Holyrood Palace, also known as the Palace of Holyroodhouse, is the official residence of the British monarch in Scotland. Located at the bottom of the Royal Mile in Edinburgh’s Old Town, at the opposite end of Edinburgh Castle, this grand palace is used by the King for state ceremonies and official entertaining.

Tourists can explore 14 magnificent state apartments, the romantic ruins of the 12th-century Holyrood Abbey, and the remarkable royal gardens, all with a complimentary multimedia tour. In addition, visitors can look forward to seeing the Great Gallery, the Throne Room, and the Morning Drawing Room.

Holyrood Palace
Opening Hours:1 November - 31 March: 09:30 to 15:15
1 April - 31 October: 09:30 to 16:30
Admission Price:Adult: £18.50
Young Adult: (18-24) £12
Child: £10.50
Parking:Paid car park on Queens Drive
Contact:0303 123 7306
Facilities:Gift shop, cafe, toilets, guided tours, disabled access
Photos:YouTube Video
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The palace of Holyrood House (as it’s officially known) is the main residence of the British monarchy in Scotland. The King spends one week at the palace at the beginning of each summer, and many tourists wait excitedly for the royal flag to be raised, which indicates he’s in residence.

Holyrood Palace is certainly an impressive place to visit. As you enter the front courtyard via the ticket office you’re immediately presented with the palatial entrance to the front, Holyrood Park to the right, and the ruins of Holyrood Abbey to the left.

A self-guided tour takes you to the Great Gallery, the 17th-century king’s apartments, and the 16th-century apartments where Mary Queen of Scots lived. Other rooms that are open to the public are the royal bed chambers and several royal drawing rooms, as well as the dining room with its extensive collection of silverware. You won’t believe so many forks, spoons, and knives could ever be used in one sitting.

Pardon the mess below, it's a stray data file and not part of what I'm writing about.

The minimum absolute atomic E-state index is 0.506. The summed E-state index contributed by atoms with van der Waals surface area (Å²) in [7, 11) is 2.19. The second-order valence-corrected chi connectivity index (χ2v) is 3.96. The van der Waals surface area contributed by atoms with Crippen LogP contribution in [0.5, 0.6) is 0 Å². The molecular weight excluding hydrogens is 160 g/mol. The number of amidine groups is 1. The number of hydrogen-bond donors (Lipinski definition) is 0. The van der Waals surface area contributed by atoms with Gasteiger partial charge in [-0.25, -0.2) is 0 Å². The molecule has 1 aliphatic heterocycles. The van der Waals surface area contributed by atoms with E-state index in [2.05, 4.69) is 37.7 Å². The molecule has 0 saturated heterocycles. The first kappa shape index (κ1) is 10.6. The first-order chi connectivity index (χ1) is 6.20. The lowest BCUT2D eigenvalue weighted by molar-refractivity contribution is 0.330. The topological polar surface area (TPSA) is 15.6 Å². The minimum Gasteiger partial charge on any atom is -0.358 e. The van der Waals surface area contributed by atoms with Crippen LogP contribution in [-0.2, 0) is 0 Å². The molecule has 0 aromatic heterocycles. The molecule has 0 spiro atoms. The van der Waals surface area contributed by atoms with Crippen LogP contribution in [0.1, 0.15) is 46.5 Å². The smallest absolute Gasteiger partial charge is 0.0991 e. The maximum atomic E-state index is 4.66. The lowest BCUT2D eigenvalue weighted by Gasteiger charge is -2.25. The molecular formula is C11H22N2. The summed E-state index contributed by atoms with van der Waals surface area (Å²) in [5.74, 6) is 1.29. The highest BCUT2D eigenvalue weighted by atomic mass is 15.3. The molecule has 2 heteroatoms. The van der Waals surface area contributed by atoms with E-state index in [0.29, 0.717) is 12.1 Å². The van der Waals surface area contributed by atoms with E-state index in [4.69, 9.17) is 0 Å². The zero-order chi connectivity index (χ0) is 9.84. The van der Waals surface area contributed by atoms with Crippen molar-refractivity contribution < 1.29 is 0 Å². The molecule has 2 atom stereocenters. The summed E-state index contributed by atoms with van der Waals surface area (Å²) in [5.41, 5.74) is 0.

The palace offers lots of activities to visitors, including viewing the Throne Room and the Great Gallery, as well as exploring the ruins of Holyrood Abbey and the beautiful palace gardens. There’s also an excellent café, a superb gift shop, and an exhibition of master paintings in the Queen’s Gallery.

Holyrood Palace

The Highlights

1: The state apartments offer visitors a chance to explore the grandeur of the palace. They include the throne room, the morning drawing room, and the Great Gallery which contains portraits of Scottish monarchs.

2: The Chambers is where Mary Queen of Scots lived in the 16th century. It’s full of history, including the spot where her private secretary was murdered. Take a good look at the floor as you can still see the blood stains.

3: The Abbey, which dates back to 1128, is a ruined yet beautiful structure. The gardens surrounding the palace are stunning, covering approximately 10 acres, and are home to a variety of different plants and flowers.

Visiting Tips

1: If you ask for your ticket purchase to be treated as a donation you’ll get free re-admittance to the palace for one year. Keep hold of your ticket as you’ll have to show it on each return visit.

2: I wouldn’t eat in the café if you were just after a quick snack as it’s quite expensive. There are much cheaper cafes elsewhere in Edinburgh. Avoid the Royal Mile, though, as many of the pubs and restaurants are overpriced tourist traps.

3: The café and the gift shop are both excellent. With regards to the shop, it’s a cut above most gift shops in the city so it’s a great place to pick up a souvenir of your time in Edinburgh.

Holyrood Palace

Tourist Information

As you wander through the palace’s rooms, you’ll be amazed by the intricacy of the needlework on the tapestries covering the walls and the beautiful paintings that seem to be shoehorned into every other available space. The level of opulence is astounding, and fine china, beautiful artwork, and rich fabrics seem to cover every surface. The king’s bed chamber in the east wing is worth visiting just for the artwork that’s been carved into the ceiling plasterwork, so while you’re looking around the room, remember to look up as well.